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NBA Hangtime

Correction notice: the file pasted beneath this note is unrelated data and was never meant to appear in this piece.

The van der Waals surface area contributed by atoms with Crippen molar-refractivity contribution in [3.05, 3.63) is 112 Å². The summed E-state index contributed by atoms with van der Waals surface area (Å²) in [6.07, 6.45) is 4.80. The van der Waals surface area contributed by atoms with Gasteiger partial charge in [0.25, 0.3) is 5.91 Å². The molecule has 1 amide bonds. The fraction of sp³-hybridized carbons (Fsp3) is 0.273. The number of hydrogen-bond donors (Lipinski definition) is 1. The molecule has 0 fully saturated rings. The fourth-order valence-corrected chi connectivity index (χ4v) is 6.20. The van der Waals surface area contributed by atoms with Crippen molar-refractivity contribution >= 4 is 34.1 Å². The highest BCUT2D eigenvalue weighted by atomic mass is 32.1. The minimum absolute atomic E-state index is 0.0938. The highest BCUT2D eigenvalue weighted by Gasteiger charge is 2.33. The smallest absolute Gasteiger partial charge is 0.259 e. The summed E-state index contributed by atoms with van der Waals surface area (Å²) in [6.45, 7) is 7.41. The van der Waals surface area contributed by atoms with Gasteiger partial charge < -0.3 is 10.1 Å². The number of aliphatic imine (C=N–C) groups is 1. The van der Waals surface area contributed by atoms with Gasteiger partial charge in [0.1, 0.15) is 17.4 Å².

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Reviewed by Kent Frechette Maybe you've Jammed before, perhaps you've even gone to the Extreme (ice ice baby) on occasion, but you've never pushed, shoved, smacked, grabbed, or alley-ooped like you will in NBA Hangtime. Yes, kids, the folks that brought you NBA Jam and its many and not-so-varied sequels bring you yet another update to the very popular series. In order for a sports series to remain popular, it must constantly update the rosters, have team and player licenses, and, most importantly, add something extra to the gameplay with each and every outing. Some other notable series that have accomplished this are Madden, NHL Hockey, and more recently, the World Wide Soccer series on the Saturn. The initial console versions of NBA Jam came out on the Genesis and SNES. They sold extremely well but were far from being exact replicas of the popular arcade title. The sequel to this title sold well too, but it tasted like the same game we had just played the year before. Whereas I had played the original title every day for months, its sequel managed to garner a couple of frenetic days of gaming out of me, but nothing more. Blah dee blah blah blah. Next came the Saturn and PS versions of the game better put: the FREAKING BASTARDIZED VERSIONS spewed forth by an uncaring, money-grubbing pile of crap company you may otherwise know as Acclaim (ACK-LAME). Acclaim was allowed to mess up the arcade to home conversions of the NBA Jam series through a licensing agreement with Williams , now known as Midway, for many years, but those not so happy, feeling kinda dumb titles are behind us. Midway has wrestled the popular series back, and are out to prove that they could do their games more justice than Acclaim did. Well, whether or not they managed to do so is ultimately up to you, but in my mind, after 3 wonderful days with NBA Hangtime, Midway has more than surpassed my expectations for the game. To be honest, after the PS version of Jam, I wasn't expecting much at all. I never even bothered to play more than a few games of Hangtime at the arcade, not enough time to fully appreciate the differences between it and its predecessors. But I am a Jam freak, always was, and more than likely, always will be. What that means for a lamer like myself is that I'm destined to purchase every incarnation of this series... good, bad, or Acclaimified. A day before Hangtime was released on the N64, a site on the WWW (VideoGameSpot) declared Hangtime 64 the worst N64 title to date. Had these idiots not played Mortal Kombat? Had these gaming dingoes never laid their clueless hands upon Killer Instinct Gold? Where were these dullards when Cruisn USA bellowed, sputtered and coughed its way onto the N64 scene? VGS, I declare you the worst webzine I have ever read until I venture back to NGO that is. Wink wink, nudge nudge. The reviewer declared the game was so bad because the title had been done before. Well then, by that token, when Mario Kart 64 comes out next month, in order for VGS to remain constant, they better declare Mario Kart 64 the new worst (mom and day would be proud) N64 title ever. Don't hold your collective breath. OK, 'nuff o' da chitty chitty chat chat. On to the game. The reasons I'm so enamored with Hangtime 64 are varied. I'll list 'em for you. Load times, or the lack thereof. Sure, many may call this a minor quibble with the cd-based systems, but after waiting 30 seconds for Jam on the PS to load up, and then another good 30 seconds for the game to start, for halftime to finish, and then again for the game to end, it gets pretty tiring and the thought of playing another game all but escapes your weary little b-ball brain. The load times do not exist in the N64 version. I purposely bought this version over the PS game of the same name for that very reason alone. Perhaps the PS version will have better music, but who gives a rat's fanny about music in a bloody NBA Jam game? Create a Player. When I saw this feature on the box, I thought, "Neat, probably something I'll do once, but never bother with again." Wrong-o, genius. Having the ability to choose your own head, height, weight, and playing abilities, but being limited in your choice of upgrades until you've won a good deal of games is a wonderful new addition. I made my player tall and fast with a good outside shot. I wasn't close to maxing out any of the ability settings, but the more I won, the more I was allowed to increase some of my abilities. Oh yeah, did I mention that I gave myself a pig head, and nickname Spanky? Well, I did, so there. You get a nice long varied list of head choices as well as nicknames. The nicknames refer to what you want the announcer to refer to you as. If I had my way, he'd call me... well, I won't get into that. Options: More players to choose from on each team, with a lot more hidden. The ability to turn on Big Heads from the menu is nice too. There hasn't been this many settings choices in any other Jam game. You can skip the settings if you don't like being bothered with such nonsense, or you can revel in the freedom of choice like I do. Audio: The amount of speech in this game hasn't even been attempted in previous console versions. Not only is there speech aplenty, but there are accompanying sound effects as well. These are often more humorous then the labored and uninspired comments of the not-so-peppy announcer. Who hired this log of wood with a tongue? The other four reasons aside, the one change in NBA Hangtime that would make me buy it over and over again and recommend it so strongly to you is the Alley OOP. But not just alley oops. You also get double dunks --when you go up with the ball to dunk, your teammate follows you up into the air, you give him the ball and he smashes it though. If your team does 3 of these in a row, you're both on fire. You'll need a couple of games under your belt to get the real hang of doing these things, but once you do, you'll find yourself hanging back with the ball, waiting for your teammate or drone player to go the hole, and once you see him catch some air, you whip him the ball for a fancy alley oop. I've gotten to the point that I can do them from half court and offscreen. It's all a matter of timing and knowing what your partner is going to do. Wait too long to pass, and the ball will go flying over his head. These are precision dunks, and are the most satisfying part of the game when done right. They're also a pain when the computer is doing them against you. You'll need to play better D than you have in the past. Knock them down as they run to the hoop in hopes of stopping the play, because the computer loves the Alley OOP as much as you do. Here's a quick breakdown of the standard rating categories that we find most applied to video games. Graphics: Astounding. This game looks better than the arcade. Some llamas in the Usenet groups claim there is no scaling in the game. These are probably the same guys that waited all December for Santa to bring them a Tickle Me Elmo doll. While they're off anally-violating poor little Elmo, you'll be enjoying your arcade perfect, scaling copy of NBA Hangtime. Even with normal heads, you can identify your players on the court, with Rodman's persona the easiest to pick out. Love the hair color, Midway. The courts you play on adjust to the city you're playing in as well in terms of color, which isn't major, but is quite a nice change of pace. Sounds: Like I mentioned earlier, the sounds are great with the one glaring exception of the Prosac-consuming announcer. Put some effort into it, dude! But what captain Quaalude lacks in enthusiasm, the sound effects more than make up for. After 20 odd games, I still hear things I hadn't heard in the previous outings. Options: Again, as I mentioned earlier, outstanding. Change the difficulty, the music and sound effects volumes, the speed of the clock, the size of your heads, your girlfriends underwear, your dad's choice of deodorants etc. The lack of load times also makes the trips through the menus a breeze. When you put in your virtual quarters, you're given the option of creating a player(or altering an already created player), starting up where you left off in your quest for the crown via your saved game, or just playing a straight-up game without messing with names and numbers. There is also a cheat meter that, if you know the correct codes, will power up some neat little extras in the game. The only extra I've bothered with so far is the hidden outdoor court, which is really nice. The crowd is replaced by a nice city skyline, and some cheerleaders. The chord net is now a chain net. You can hear traffic in the background, and helicopters at times. Again, not an earth-shattering addition to the game, but it is great that it's in there. Gameplay: This is all that really matters. If you loved the previous Jam games, or have never played a Jam game in your life, you already know, or need to know, that gameplay is what sets the Jam series apart from all other sports games. It's simply fast, furious action. The only strategy you need to know is get to the hoop more times than the other team. Butta-boom-butta-bing. It don't get much more simpler than that, honey. As was true in all the other Jam games, beat it and you'll open up other pieces of the game ie. More players that you can choose at the start of the game, and harder opponents to play against. Another key point to bring up is that the days of tripping over the blasted multi-tap are over. With the Nintendo 64's handy-dandy 4 joystick ports, you just plug in and go. Very sweet indeed. Before I conclude, here are the lowpoints: The announcer. I've said enough about him already. Lastly, unless I'm totally brain dead, it appears that each player has to have his own memory card in his own controller in order for all 1-4 of you to save your players and stats. Could get expensive. Well, that's the last of my complaints. As you can see, not too many to go around, and the ones that do exist aren't that painful to absorb. If you've never been a fan of the Jam series, NBA Hangtime on the N64 surely isn't going to convert you, brother, but if you've been a fan like I have, you will absolutely love this new addition to the series. You'll be alley-ooping until the cows carry Aunt Betty home again. Enjoy. As for a rating: I'll give it a 95/100, and declare it my second favorite N64 title to date, falling second only to Wave Race 64.